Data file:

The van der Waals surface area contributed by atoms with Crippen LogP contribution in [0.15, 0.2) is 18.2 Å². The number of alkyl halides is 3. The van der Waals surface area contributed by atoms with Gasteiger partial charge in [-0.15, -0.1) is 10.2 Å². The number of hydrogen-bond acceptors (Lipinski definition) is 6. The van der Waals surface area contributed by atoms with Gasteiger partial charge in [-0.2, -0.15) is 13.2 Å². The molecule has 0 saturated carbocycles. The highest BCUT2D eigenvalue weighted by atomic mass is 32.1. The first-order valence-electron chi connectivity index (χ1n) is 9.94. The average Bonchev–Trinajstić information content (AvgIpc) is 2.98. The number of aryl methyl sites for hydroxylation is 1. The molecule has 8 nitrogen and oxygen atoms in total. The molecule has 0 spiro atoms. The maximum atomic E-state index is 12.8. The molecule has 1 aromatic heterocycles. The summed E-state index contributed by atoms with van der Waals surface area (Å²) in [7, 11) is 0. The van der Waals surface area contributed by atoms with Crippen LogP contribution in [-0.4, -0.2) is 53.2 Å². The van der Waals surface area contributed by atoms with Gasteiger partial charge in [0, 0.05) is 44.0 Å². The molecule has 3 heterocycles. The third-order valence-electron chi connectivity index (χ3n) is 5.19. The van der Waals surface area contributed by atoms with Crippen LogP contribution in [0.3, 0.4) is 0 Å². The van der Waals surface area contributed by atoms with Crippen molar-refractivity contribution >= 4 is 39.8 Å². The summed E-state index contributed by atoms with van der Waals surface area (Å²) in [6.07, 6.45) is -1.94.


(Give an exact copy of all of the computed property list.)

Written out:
The van der Waals surface area contributed by atoms with Crippen LogP contribution in [0.15, 0.2) is 18.2 Å². The number of alkyl halides is 3. The van der Waals surface area contributed by atoms with Gasteiger partial charge in [-0.15, -0.1) is 10.2 Å². The number of hydrogen-bond acceptors (Lipinski definition) is 6. The van der Waals surface area contributed by atoms with Gasteiger partial charge in [-0.2, -0.15) is 13.2 Å². The molecule has 0 saturated carbocycles. The highest BCUT2D eigenvalue weighted by atomic mass is 32.1. The first-order valence-electron chi connectivity index (χ1n) is 9.94. The average Bonchev–Trinajstić information content (AvgIpc) is 2.98. The number of aryl methyl sites for hydroxylation is 1. The molecule has 8 nitrogen and oxygen atoms in total. The molecule has 0 spiro atoms. The maximum atomic E-state index is 12.8. The molecule has 1 aromatic heterocycles. The summed E-state index contributed by atoms with van der Waals surface area (Å²) in [7, 11) is 0. The van der Waals surface area contributed by atoms with Crippen LogP contribution in [-0.4, -0.2) is 53.2 Å². The van der Waals surface area contributed by atoms with Gasteiger partial charge in [0, 0.05) is 44.0 Å². The molecule has 3 heterocycles. The third-order valence-electron chi connectivity index (χ3n) is 5.19. The van der Waals surface area contributed by atoms with Crippen LogP contribution in [0.3, 0.4) is 0 Å². The van der Waals surface area contributed by atoms with Crippen molar-refractivity contribution >= 4 is 39.8 Å². The summed E-state index contributed by atoms with van der Waals surface area (Å²) in [6.07, 6.45) is -1.94.